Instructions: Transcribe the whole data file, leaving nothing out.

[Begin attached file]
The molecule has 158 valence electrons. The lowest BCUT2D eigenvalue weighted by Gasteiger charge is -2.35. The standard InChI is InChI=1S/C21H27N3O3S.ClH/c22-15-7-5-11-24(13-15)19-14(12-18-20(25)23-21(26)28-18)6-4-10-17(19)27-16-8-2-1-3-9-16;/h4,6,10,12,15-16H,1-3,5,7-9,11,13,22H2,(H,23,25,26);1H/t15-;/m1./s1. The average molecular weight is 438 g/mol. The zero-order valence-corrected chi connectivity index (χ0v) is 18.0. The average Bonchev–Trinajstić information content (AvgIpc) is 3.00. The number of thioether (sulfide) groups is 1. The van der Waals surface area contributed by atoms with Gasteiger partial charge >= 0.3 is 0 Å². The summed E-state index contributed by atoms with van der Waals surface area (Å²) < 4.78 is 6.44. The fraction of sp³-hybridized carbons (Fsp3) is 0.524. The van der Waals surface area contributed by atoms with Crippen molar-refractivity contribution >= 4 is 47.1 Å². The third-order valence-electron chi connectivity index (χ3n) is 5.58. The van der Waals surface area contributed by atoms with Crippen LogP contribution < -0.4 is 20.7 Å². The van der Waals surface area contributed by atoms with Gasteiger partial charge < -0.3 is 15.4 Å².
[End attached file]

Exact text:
The molecule has 158 valence electrons. The lowest BCUT2D eigenvalue weighted by Gasteiger charge is -2.35. The standard InChI is InChI=1S/C21H27N3O3S.ClH/c22-15-7-5-11-24(13-15)19-14(12-18-20(25)23-21(26)28-18)6-4-10-17(19)27-16-8-2-1-3-9-16;/h4,6,10,12,15-16H,1-3,5,7-9,11,13,22H2,(H,23,25,26);1H/t15-;/m1./s1. The average molecular weight is 438 g/mol. The zero-order valence-corrected chi connectivity index (χ0v) is 18.0. The average Bonchev–Trinajstić information content (AvgIpc) is 3.00. The number of thioether (sulfide) groups is 1. The van der Waals surface area contributed by atoms with Gasteiger partial charge >= 0.3 is 0 Å². The summed E-state index contributed by atoms with van der Waals surface area (Å²) < 4.78 is 6.44. The fraction of sp³-hybridized carbons (Fsp3) is 0.524. The van der Waals surface area contributed by atoms with Crippen molar-refractivity contribution >= 4 is 47.1 Å². The third-order valence-electron chi connectivity index (χ3n) is 5.58. The van der Waals surface area contributed by atoms with Crippen LogP contribution < -0.4 is 20.7 Å². The van der Waals surface area contributed by atoms with Gasteiger partial charge < -0.3 is 15.4 Å².